Besides the training, much was happening in the House itself as well. A few children had gotten sick – an ear infection, a headache, getting hit on the head by a rock while walking to school, a sprained foot – so Fahim and the staff were busy taking kids to various doctors. The staff is very proficient at this, b/c with over 30 children there’s always something. At the same time, they are quite skilled themselves, having received a lot of first aid training from Mostafa in years past. So they take really good care of the children, and have a number of good connections with various doctors at various clinics in the city.
I also wanted to share more with you about the new nursery at the House. I think I’ve mentioned Ehsan. He is the baby who was there when I arrived and was 2 weeks old at the time, so he’s now almost a month old. He was underweight, his little face gaunt, his dark eyes too big for his head, and his legs and arms too skinny, but
he is slowly gaining some weight and strength. He’s more lively, and the children really love him. He had no name when he came, so the children of the House named him Ehsan, which means ‘honesty’ or ‘integrity.’ It’s an important choice, considering that his parentage is not intact and he is considered ‘illegitimate’.So another big event this week was the intake of another infant. This baby girl, named Hagar, (for the wife of Abraham and mother of either Ishmael or Isaac, I can’t remember) came to the House on Tuesday. She had just been born on Friday. Her mother hid the pregnancy and still cannot decide whether to keep the baby or not, so she hasn’t yet approved adoption. That’s why Hagar was brought to the House of Flowers by the agency that was taking care of the mother, because there is literally nowhere for abandoned babies to go. The good news is that the agency had really watched the mother’s prenatal care and fed her well, so the baby is incredibly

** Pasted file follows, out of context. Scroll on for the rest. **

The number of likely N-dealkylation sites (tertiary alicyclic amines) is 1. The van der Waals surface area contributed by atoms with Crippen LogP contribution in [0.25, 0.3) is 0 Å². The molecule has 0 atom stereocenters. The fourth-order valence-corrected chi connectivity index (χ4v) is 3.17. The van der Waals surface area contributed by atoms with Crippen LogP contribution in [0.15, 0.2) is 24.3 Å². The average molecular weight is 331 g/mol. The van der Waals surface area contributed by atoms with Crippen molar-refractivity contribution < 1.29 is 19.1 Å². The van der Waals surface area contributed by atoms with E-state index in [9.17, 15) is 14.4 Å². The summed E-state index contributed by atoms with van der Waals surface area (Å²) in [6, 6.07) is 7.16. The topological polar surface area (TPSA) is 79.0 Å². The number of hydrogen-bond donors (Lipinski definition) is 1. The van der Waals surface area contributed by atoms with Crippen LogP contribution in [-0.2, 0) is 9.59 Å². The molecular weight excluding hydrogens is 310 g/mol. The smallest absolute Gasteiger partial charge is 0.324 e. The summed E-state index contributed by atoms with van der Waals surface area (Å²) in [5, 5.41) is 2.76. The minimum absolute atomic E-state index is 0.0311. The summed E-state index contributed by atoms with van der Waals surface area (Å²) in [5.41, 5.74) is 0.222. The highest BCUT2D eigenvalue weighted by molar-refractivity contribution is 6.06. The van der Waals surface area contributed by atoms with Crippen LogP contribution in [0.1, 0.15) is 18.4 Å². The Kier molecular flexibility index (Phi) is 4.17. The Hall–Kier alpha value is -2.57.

healthy and is big and chubby, with shiny pink cheeks and thick dark hair. She is peaceful and sweet and is already looking around, much more alert than Ehsan was. It makes it so glaringly obvious how important pre-natal healthcare is.
Having two babies in the House requires adjustments with schedules and staffing, and the babies’ presence in the classroom has to be carefully worked out so as not to disturb the children when they are studying or work, since they are immediately and irresistibly drawn to the tiny infants. But at the same time, there is so much love to go around that the family-ness of the House has become even stronger. I did think it was funny the other day when little Ehsan was getting a bath and 15 year old Waheed came into the room – Ehsan’s caregiver got very flustered and covered Ehsan up, trying to shoo Waheed out of the room, apparently out of modesty!
Yesterday, the day before the holiday began, there was no school and everything was relaxed at the House. When I arrived, the older children were sitting on the floor doing miniatures. This is a classic art style here and in Iran, and the children learned it years ago from an artist named Gul Rahman whom Mostafa had arranged to come
to the House to give art lessons in miniatures, drawing, and calligraphy. So yesterday, when I saw the skill that the children had attained in making hand-drawn miniatures, and as I sat with them (they taught me too) and felt the peacefulness that came with the designing and coloring, I realized that the art component has been a hugely integral piece of the picture of the House of Flowers.
Students no longer learn these things in school, so all the art that the children have ever done has only been within the House of Flowers. From a small age they have always been drawing pictures; many of them are extremely skilled at drawing, and they transfer their skill to drawing things like bones of the body, or types of flowers, etc. So, I am very grateful for that time they had with Gul Rahman. I would like to find out if he is still in the area to see if he might be available to come back and continue some advanced art lessons with the older ones, and give beginner lessons to the younger ones. I had not truly realized what an important role the arts have played in the children’s development, but now that I see it, I feel a deep obligation to make sure it continues and is strengthened.